past, which never existed. The real existing ‘market economy’ is
dominated by competing and co-operating large-scale multi-billion
dollar monopolies, which penetrate all unregulated economies. Their
power and exploitation can only be countered by nationalist or
socialist states accountable to organized class movements and central
planning. Any honest and truthful discussion must pose the issue of
economic strategies and the role of the state and market in its
appropriate world-historical setting: imperial capital, national state,
class-based social movements and institutions.

When questions of democracy and participation are seriously
discussed, the focus should not be exclusively on the states but should
also include influential associations in society. There is no
discussion or mention by Venezuelan liberal democratic theorists of the
plurality of authoritarian, non-participatory and elite-dominated
business associations, civic organizations, private media
conglomerates, traditional parties and trade unions. Their leaders are
re-elected repeatedly (some for life) without dissent or competition
nor even consultation with their constituents.

The liberal academics, apart from ignoring the
profoundly authoritarian vertical structure of the dominant
institutions in ‘civil society’, fail to even pose the question of how
this plurality of dictatorial elite institution is compatible
with democracy. The liberal academics’ analytical and moral blindness
to the deep-rooted arbitrary rule over culture, economy and society by
this anti-democratic elite is the other side of the coin to their
one-sided preoccupation with the democratic deficit in elected public
institutions and pro-Chavez parties, trade unions and neighborhood

The profound lack of clarity by Chavez critics and the exponents of
liberal ideology is intimately related to their foreknowledge that
speaking clearly and precisely would unmask their defense of the capitalist
markets; their opposition to ‘statism’ as opposition to public
ownership; their support of authoritarian elite institutions is their
defense of ‘civil society’; their opposition to the mass-based support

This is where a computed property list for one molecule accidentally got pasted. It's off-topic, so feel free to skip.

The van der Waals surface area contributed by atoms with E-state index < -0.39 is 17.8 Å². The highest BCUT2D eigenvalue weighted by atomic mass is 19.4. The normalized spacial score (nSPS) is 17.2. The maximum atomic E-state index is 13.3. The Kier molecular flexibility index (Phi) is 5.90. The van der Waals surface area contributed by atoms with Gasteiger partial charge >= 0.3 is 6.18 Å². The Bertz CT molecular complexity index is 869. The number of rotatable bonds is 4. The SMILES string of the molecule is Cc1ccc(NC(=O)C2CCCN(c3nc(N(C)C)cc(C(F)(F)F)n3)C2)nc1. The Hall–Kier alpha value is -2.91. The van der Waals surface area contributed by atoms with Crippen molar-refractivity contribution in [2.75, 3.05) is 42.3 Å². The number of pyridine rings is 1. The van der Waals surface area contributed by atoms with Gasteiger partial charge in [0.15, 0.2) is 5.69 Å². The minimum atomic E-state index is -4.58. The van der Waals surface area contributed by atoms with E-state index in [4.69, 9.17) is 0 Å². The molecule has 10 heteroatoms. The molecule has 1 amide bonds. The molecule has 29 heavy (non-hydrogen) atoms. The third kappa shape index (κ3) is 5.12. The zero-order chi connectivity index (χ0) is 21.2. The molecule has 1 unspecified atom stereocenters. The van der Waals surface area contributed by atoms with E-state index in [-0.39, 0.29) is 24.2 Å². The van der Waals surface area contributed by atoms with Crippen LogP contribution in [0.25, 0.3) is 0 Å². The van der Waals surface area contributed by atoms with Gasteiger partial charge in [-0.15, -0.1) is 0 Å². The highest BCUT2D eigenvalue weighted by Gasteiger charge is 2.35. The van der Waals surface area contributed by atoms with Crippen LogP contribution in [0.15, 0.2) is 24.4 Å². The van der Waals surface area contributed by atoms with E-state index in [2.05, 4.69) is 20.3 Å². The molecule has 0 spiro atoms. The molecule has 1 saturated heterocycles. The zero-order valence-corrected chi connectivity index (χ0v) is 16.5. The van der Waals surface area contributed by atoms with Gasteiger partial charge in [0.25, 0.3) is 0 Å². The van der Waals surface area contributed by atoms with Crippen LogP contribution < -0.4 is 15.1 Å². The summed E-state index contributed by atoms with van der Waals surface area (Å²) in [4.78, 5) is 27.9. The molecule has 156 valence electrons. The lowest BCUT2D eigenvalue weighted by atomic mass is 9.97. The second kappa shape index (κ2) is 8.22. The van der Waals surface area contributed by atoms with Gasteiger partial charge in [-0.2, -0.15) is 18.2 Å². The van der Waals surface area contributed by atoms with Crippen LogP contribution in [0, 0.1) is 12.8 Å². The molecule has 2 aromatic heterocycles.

for Chavez’ radical initiatives is presented as ‘popular autonomy’.

The methods of the liberal academic critics are as
revealing of their reactionary politics as their ill-disguised ruling
class loyalties. They use a microscope to detect flaws in the fabric of
the pro-Chavez social movements, voters and policies of the Chavez
government and a telescope to describe the large-scale, long-term
blatant intervention and collaboration of the US imperial state and its
Venezuelan allies.

The liberal demands are unilaterally directed at one side in the
political process. Profound criticism is directed at the Chavez
organizations, not to the students and academics who were bankrolled by
the US state agencies. Apparently academics accepting finances from the
National Endowment for Democracy shouldn’t be asked to ‘critically re-think
their collaboration with a foreign imperial power committed to
destroying democratic institutions. Liberal academic critics rely on
subjective gossipy anecdotes to feed their anti-Chavez animus, instead
of open public facts. The speculate on ‘Presidential ambiguity’
regarding the referendum result, instead of listening and watching
President Chavez immediate and forthright recognition of the
referendum’s defeat.

The political language of euphemism is designed to make lies sound
truthful, to make ruling class exploitation respectable, and to give
liberal-democratic rhetoric the appearance of solidity. This brief
inventory of euphemism is designed to unmask the ideologies of
anti-Chavism ‘lite’ and to encourage the advance of Venezuelan

James Petras, a former
Professor of Sociology at Binghamton University, New York, owns a
50-year membership in the class struggle, is an adviser to the landless
and jobless in Brazil and Argentina, and is co-author of Globalization Unmasked (Zed Books). His latest books are The Power of Israel in the United States (Clarity Press, 2006) and Rulers and Ruled (Bankers, Zionists and Militants (Clarity Press, 2007). He can be reached at: [email protected]. Read other articles by James, or visit James's website.

Source: Dissident Voice